Addressing both the issue of London’s limited use of one of its greatest assets and a resurgent public interest in outdoor swimming, Studio Octopi’s Thames Baths proposal looks set to take a significant step towards realisation. We spoke to the firm’s founder, Chris Romer-Lee
With London’s existing lidos back in vogue, new outdoor swimming projects such as Ooze Architects’ freshwater pond at King’s Cross (featured in Icon’s July issue and in the programme of talks at our House of Culture during Clerkenwell Design Week) coming on stream and renewed emphasis on creating access to the capital’s waterways, Studio Octopi have picked the perfect time to launch the campaign to realise their own Thames Baths proposal.
Imagining a future in which a series of floating freshwater pools are moored along the banks of the Thames, Octopi’s project has rapidly evolved from a piece of paper architecture into a community-driven social enterprise with growing public support. Icon talked to studio founder Chris Romer-Lee about the travails of turning fantasy into reality.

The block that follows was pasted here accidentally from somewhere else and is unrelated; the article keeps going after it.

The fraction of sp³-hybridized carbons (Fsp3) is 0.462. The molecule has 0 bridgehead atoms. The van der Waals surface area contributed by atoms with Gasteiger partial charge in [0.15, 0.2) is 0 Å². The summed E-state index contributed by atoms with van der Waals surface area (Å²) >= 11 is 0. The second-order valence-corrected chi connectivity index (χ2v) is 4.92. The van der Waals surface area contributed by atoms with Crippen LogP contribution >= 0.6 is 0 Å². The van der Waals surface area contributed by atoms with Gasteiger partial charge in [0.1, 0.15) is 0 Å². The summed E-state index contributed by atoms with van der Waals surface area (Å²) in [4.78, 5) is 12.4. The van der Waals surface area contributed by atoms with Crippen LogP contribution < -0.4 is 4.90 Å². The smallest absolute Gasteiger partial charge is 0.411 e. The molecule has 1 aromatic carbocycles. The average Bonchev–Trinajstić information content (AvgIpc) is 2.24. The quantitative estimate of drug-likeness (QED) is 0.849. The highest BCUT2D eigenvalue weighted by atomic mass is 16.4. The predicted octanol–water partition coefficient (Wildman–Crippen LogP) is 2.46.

ICON: What was the genesis of the Thames Bath project?
CHRIS ROMER-LEE: In August 2013 I was on holiday with my family in Zurich. We quickly discovered the lake, which is accessible right from centre of the city, and all the beautifully designed swimming facilities at the water’s edge; these seemed to really engage the full range of the city’s demographics. Serendipitously, while standing looking at this scene I received a message suggesting that Octopi submit an entry for a competition that was being held as part of the forthcoming Richard Rogers retrospective at the Royal Academy – the speculative proposal was to be based on ideas of how to better utilise the Thames. The two things just aligned.